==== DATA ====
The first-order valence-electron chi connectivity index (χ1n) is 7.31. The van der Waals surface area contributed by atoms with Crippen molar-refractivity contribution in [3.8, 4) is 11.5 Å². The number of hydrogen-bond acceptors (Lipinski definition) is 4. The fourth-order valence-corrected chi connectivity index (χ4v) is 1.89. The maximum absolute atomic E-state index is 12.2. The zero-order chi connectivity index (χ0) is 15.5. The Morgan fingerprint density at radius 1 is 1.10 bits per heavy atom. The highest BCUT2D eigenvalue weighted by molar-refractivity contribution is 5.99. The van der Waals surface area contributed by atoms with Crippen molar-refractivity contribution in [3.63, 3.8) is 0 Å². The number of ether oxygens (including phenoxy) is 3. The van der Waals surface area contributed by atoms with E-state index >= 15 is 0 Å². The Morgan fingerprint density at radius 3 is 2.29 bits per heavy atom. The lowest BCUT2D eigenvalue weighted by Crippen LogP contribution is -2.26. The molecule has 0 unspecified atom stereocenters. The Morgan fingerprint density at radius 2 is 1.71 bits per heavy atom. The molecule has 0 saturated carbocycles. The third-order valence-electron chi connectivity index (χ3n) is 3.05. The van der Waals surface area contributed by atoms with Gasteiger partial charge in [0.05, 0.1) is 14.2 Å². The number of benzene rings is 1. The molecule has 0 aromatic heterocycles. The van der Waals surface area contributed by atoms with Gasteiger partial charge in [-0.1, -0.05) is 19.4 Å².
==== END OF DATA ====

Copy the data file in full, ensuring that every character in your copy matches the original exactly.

The first-order valence-electron chi connectivity index (χ1n) is 7.31. The van der Waals surface area contributed by atoms with Crippen molar-refractivity contribution in [3.8, 4) is 11.5 Å². The number of hydrogen-bond acceptors (Lipinski definition) is 4. The fourth-order valence-corrected chi connectivity index (χ4v) is 1.89. The maximum absolute atomic E-state index is 12.2. The zero-order chi connectivity index (χ0) is 15.5. The Morgan fingerprint density at radius 1 is 1.10 bits per heavy atom. The highest BCUT2D eigenvalue weighted by molar-refractivity contribution is 5.99. The van der Waals surface area contributed by atoms with Crippen molar-refractivity contribution in [3.63, 3.8) is 0 Å². The number of ether oxygens (including phenoxy) is 3. The van der Waals surface area contributed by atoms with E-state index >= 15 is 0 Å². The Morgan fingerprint density at radius 3 is 2.29 bits per heavy atom. The lowest BCUT2D eigenvalue weighted by Crippen LogP contribution is -2.26. The molecule has 0 unspecified atom stereocenters. The Morgan fingerprint density at radius 2 is 1.71 bits per heavy atom. The molecule has 0 saturated carbocycles. The third-order valence-electron chi connectivity index (χ3n) is 3.05. The van der Waals surface area contributed by atoms with Gasteiger partial charge in [0.05, 0.1) is 14.2 Å². The number of benzene rings is 1. The molecule has 0 aromatic heterocycles. The van der Waals surface area contributed by atoms with Gasteiger partial charge in [-0.1, -0.05) is 19.4 Å².